di' = mi - 1.00578di

where di' is the revised item difficulty and di is the raw item difficulty. That doesn't look right to me. Is there a bracket missing? Let's think about it for a minute. Let's ignore the coefficient for a minute, which is so close to unity it make very little difference. That leaves:

di' = mi - di

Now lets think about a special case where the observed item probability is 50-50, such that the "transformed" item score is zero logits. Then:

di' = mi

I guess I'm not a real mathematician because I need concrete examples to help me understand things. Harking back to the discussion in my blog The Meaning of Rasch, in I think the tenth paragraph on that page I said:

"Suppose a child box has been combined with an item box, and repetitive sampling produces red and blue beans in equal proportions. If the item is assumed to have neutral difficulty, so the red beans represent 50% of the total, it might be deduced from this that the child has neutral ability, and that the child box also contains 50% red beans. But if the item box is known to have 75% blue beans, and the combined box sampling indicated a 50-50 combination ratio, one might deduce that the child box contains a higher proportion of red beans (75% red if both boxes contain the same number of beans)."

This fits the special case equation above quite well, where the observed item difficulty di is zero, and the adjusted item difficulty di' equates with the mean ability mi of the children addressing the item. In my beans model ability equates with the probability of pulling out a red bean from a child box and difficulty equates with the probability of pulling out a blue bean from the item box. If the child ability is 75%, there are 48 red beans in the child box, and if this equates with item difficulty, there are 48 blue beans in the item box. Combine these boxes together and you have 48 + 16, or 64 red beans and 16 + 48, or 64 blue beans, and this fits nicely with the observed results.

In conclusion therefore, although at first the formula looked a bit odd to me, I am now happy that I have read it correctly, and that there is indeed no missing bracket.

In my next blog I shall apply this formula to the data.

Wednesday, April 8, 2009

Charting Data from a Java-based Probabilistic Model

In my last blog I used a few lines of Java to simulate the selection of beans from a set of 64 boxes each containing 64 beans in which respectively 1 to 64 were red. The idea was to simulate the results from a test comprising 64 items with smoothly graduated difficulty. For the time being the test candidates have been assumed to have a neutral effect on the results - I pictured children randomly selecting beans from the boxes.

In the chart below I have charted items scores against item number as a simple scatter, and before carrying out any Rasch analysis, I ran a simple regression on the data. The coefficient was unity (to 2 decimal places) and the intercept was 0.3. R squared was 0.97. This is a pretty good fit to the theoretical line predicted in the previous blog. When data from a Probabilistic Model fits well with a theoretical prediction it indicates that the generated dataset is large enough to be useful.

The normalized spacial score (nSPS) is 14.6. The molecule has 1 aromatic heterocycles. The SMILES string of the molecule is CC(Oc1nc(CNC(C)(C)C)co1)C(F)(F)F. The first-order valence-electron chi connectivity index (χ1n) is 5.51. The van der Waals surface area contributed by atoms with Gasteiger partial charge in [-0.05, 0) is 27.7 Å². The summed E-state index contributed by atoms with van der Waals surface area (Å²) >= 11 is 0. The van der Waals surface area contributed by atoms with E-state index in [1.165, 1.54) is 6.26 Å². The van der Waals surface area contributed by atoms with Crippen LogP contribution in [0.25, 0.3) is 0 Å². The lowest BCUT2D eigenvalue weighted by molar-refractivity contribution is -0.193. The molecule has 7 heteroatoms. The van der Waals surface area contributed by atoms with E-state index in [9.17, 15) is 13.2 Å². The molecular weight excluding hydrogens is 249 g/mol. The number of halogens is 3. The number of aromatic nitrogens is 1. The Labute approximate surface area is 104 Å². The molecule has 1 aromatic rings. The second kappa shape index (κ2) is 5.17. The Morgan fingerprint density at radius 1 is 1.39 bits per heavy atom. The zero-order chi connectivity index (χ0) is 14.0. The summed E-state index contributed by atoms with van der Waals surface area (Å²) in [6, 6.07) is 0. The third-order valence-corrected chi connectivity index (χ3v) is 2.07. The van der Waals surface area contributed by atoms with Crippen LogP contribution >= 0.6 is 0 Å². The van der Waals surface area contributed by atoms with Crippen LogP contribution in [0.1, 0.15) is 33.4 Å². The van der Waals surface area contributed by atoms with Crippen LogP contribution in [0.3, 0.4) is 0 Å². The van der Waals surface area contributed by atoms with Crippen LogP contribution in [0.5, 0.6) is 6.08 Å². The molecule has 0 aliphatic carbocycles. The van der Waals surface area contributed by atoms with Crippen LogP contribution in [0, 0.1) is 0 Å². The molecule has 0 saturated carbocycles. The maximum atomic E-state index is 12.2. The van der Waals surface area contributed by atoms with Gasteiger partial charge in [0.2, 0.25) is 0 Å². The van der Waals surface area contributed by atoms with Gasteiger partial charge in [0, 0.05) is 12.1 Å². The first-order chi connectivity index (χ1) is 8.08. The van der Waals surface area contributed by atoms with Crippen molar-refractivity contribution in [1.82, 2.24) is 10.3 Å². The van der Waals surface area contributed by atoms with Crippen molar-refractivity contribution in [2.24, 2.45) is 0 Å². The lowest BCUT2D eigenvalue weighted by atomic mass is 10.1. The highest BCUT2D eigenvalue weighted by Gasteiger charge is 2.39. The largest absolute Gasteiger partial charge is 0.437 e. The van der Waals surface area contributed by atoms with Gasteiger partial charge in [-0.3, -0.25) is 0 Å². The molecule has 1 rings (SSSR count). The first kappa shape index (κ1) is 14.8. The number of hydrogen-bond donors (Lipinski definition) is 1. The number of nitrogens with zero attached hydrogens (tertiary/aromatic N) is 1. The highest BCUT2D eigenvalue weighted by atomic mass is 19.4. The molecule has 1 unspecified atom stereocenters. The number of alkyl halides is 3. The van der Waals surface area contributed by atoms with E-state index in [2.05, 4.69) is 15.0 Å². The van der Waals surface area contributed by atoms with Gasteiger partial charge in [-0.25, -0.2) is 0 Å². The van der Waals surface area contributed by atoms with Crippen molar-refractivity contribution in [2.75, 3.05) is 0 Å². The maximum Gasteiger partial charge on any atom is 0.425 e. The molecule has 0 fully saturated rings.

Next I ran the "transformation" described in the Winsteps documentation. The formula for the transformation is:

y' = ln(y/(64 - y))

where y' is the transformed item score and y is the raw item score. The chart is shown below

When I generated this data I specified that the ability of the children was neutral, or zero logits on the Rasch scale. But this is a probabilistic model, so setting a parameter in the model will influence the results, but it will not guarantee any outcome. So let's have a look at the student results generated by the model.

The "expected (from the model) score" for each child is between 32 and 33, but the chart above shows the actual results scattered over a range from 24 to 39, and a mean score of 31.

Finally, the chart below shows the transformed scatter. Here again the mean at -0.057 is below the expected average of zero, and for record, the standard deviation is 0.18.

In my next blog I shall apply Rasch based estimation to this data.

Tuesday, April 7, 2009

Using Java to build a Probabilistic Model

Imagine a box containing 64 beads, of which 32 are red and 32 are blue. Imagine selecting beans one at a time, noting their colour and returning them to the box. We can synthesise this with a few lines of Java as follows:

public class prob1 {
public static void main(String[] args) {
int num1 = 0;
String beancolor = new String("blue");
System.out.println("Generated from box 32");
int count = 1;
while (count < 11) {
num1 = (int)(Math.random() * 64);
System.out.println("random no: " + num1);
if (num1>32) {
beancolor = "red";
}
else {
beancolor = "blue";
}
System.out.println("bean colour: " + beancolor);
count++;
}
}
}
And the output might look something like:

Generated from box 32
random no: 42
bean colour: red
random no: 12
bean colour: blue
random no: 5
bean colour: blue
random no: 48
bean colour: red